by Gelongma Karma Migme Chödrön | 2001 | 941,039 words
This page describes “story of the naga king nandopananda” as written by Nagarjuna in his Maha-prajnaparamita-sastra (lit. “the treatise on the great virtue of wisdom”) in the 2nd century. This book, written in five volumes, represents an encyclopedia on Buddhism as well as a commentary on the Pancavimsatisahasrika Prajnaparamita.
Note: This Appendix is extracted from Chapter XXXVI, part 2.I (The five pure aggregates: anāsrava-skandha):
“The person in whom lust predominates finds deliverance if his desire (rāga) is increased; the one in whom hatred predominates finds deliverance if his hate (dveṣa) is increased, as was the case for the nāgas Nan-to’ (Nandopananda) and Ngeou-leou-p’in-louo (Urubilva)”.
One day the Buddha accompanied by five hundred monks went to the Trāyastriṃśa gods but, in order to do so, he had to fly over the home of the nāga king Nandopananda. Fearing that the dust from the feet of these shaven monks might fall on his head, the nāga wanted to prevent them from passing overhead. He wound his coils seven times around Mount Meru in order to hide the Trāyastriṃśa heaven from them. The Buddha entrusted the task of conquering him to Maudgalyāyana. The disciple took the form of a royal nāga and wound his coils around the body of his adversary fourteen times. Against the flames and smoke of Nandopananda, he sent out still stronger flames and smoke. Then taking on his human form, he entered the nāga’s body which he traversed from top to bottom. When he came out, Nandopananda breathed out on him ‘the wind from his nose’, but Maudgalyāyana, in the fourth dhyāna, changed into the suparṇa bird, the sworn enemy of the dragons and began to chase the nāga while giving off ‘the suparṇa breath’. Completely humbled, Nandopananda changed into a young Brahmin and took refuge in the Buddha.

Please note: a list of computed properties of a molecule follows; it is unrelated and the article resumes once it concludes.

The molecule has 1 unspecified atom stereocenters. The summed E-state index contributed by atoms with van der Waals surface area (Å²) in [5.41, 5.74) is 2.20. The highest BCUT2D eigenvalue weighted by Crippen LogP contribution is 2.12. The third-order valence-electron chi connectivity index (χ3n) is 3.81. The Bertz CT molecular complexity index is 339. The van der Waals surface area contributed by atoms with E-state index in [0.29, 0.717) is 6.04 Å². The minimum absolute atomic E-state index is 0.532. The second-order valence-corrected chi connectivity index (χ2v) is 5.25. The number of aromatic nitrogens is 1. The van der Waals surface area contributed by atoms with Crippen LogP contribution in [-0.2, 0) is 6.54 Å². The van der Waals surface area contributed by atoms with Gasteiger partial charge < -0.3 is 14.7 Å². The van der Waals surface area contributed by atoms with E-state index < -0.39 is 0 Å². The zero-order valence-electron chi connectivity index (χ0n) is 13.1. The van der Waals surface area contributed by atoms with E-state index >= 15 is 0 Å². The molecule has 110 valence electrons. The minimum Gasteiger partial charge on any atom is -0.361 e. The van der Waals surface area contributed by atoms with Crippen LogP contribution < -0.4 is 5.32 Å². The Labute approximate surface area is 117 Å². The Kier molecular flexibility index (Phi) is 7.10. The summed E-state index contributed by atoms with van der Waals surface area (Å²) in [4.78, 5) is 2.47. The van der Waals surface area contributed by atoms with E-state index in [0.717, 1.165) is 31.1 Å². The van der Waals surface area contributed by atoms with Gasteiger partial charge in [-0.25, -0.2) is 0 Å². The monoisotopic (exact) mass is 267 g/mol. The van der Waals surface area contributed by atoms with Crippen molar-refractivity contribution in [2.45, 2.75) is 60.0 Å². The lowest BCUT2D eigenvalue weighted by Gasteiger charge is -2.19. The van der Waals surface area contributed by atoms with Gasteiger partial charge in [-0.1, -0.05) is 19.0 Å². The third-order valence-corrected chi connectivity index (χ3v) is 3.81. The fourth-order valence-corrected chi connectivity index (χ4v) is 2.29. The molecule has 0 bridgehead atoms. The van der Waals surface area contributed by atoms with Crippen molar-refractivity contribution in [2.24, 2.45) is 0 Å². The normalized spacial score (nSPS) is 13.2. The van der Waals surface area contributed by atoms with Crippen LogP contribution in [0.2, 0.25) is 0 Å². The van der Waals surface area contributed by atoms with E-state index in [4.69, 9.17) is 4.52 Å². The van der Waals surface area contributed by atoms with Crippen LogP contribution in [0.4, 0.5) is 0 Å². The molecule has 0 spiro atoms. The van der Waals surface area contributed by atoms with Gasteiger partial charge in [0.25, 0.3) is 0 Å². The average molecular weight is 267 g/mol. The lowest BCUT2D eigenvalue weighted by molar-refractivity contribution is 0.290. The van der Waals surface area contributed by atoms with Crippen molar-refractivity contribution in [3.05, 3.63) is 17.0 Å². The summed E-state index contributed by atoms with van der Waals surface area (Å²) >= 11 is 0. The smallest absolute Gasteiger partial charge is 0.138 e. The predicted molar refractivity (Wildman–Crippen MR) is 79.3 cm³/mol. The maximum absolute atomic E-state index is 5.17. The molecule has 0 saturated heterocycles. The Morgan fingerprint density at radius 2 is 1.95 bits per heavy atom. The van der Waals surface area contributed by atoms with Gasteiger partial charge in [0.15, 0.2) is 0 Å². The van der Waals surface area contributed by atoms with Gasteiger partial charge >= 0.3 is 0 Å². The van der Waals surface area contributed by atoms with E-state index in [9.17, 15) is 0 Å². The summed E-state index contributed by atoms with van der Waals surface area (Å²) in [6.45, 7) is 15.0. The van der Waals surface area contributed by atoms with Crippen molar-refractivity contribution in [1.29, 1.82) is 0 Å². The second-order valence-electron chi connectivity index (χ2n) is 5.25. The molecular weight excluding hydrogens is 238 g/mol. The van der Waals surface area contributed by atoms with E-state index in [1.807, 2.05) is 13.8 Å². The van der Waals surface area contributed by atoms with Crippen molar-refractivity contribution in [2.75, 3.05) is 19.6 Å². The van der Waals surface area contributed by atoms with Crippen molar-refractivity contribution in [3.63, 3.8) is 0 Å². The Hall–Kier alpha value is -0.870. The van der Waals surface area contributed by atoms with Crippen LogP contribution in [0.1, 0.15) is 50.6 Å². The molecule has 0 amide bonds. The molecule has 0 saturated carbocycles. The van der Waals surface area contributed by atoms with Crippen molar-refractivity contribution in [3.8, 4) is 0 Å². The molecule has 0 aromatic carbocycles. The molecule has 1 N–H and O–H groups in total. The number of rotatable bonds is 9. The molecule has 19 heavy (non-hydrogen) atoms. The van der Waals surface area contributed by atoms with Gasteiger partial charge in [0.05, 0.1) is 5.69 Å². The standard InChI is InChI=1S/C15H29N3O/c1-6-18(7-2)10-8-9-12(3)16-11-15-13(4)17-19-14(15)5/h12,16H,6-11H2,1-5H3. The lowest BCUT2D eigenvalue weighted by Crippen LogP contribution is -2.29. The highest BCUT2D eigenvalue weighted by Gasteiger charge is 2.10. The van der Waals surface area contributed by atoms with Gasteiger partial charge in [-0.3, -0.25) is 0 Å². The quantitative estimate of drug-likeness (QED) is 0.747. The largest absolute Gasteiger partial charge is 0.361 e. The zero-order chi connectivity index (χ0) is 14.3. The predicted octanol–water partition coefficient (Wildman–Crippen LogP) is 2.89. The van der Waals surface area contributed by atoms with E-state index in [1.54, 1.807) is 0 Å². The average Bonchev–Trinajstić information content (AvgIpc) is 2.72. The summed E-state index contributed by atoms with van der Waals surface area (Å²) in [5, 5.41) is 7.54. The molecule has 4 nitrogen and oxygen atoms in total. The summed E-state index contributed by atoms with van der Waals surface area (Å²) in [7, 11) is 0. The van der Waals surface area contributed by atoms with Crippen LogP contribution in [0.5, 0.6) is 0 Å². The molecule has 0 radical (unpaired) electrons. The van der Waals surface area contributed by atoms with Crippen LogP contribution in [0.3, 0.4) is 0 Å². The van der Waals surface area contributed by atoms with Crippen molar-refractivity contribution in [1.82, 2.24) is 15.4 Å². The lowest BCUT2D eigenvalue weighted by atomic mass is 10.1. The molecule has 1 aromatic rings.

This story is in the Nandopanandanāgarājadamanasūtra, of which three versions exist: A Pāli version in Visuddhimagga, ed. Warren, p. 336–337 (transl. Nanamoli, p. 436–438); a Tibetan translation entitled Kluḥi rgyal po dgaḥ bo ñerdgaḥ ḥdul baḥI mdo, OKC, no. 755 (Tib. Trip., vol, 21, p. 304–3–7); a Chinese translation by Tche K’ien, entitled Long wang hiong to king, T 597, p. 131.
Elsewhere there are frequent allusions to the discomfiture of Nanda: Divyāvadāna, p. 395; Legend of Aśoka (T 99, k. 23, p. 168a; T 2042, k. 2, p. 104b13; T 2043, k. 2, p. 138b9; Tseng yi a han, T 125, k. 28, p. 703b24;Jātaka, V, p. 126. The Traité will return to it later, k. 32, p. 300a29; k. 100, p. 752b12.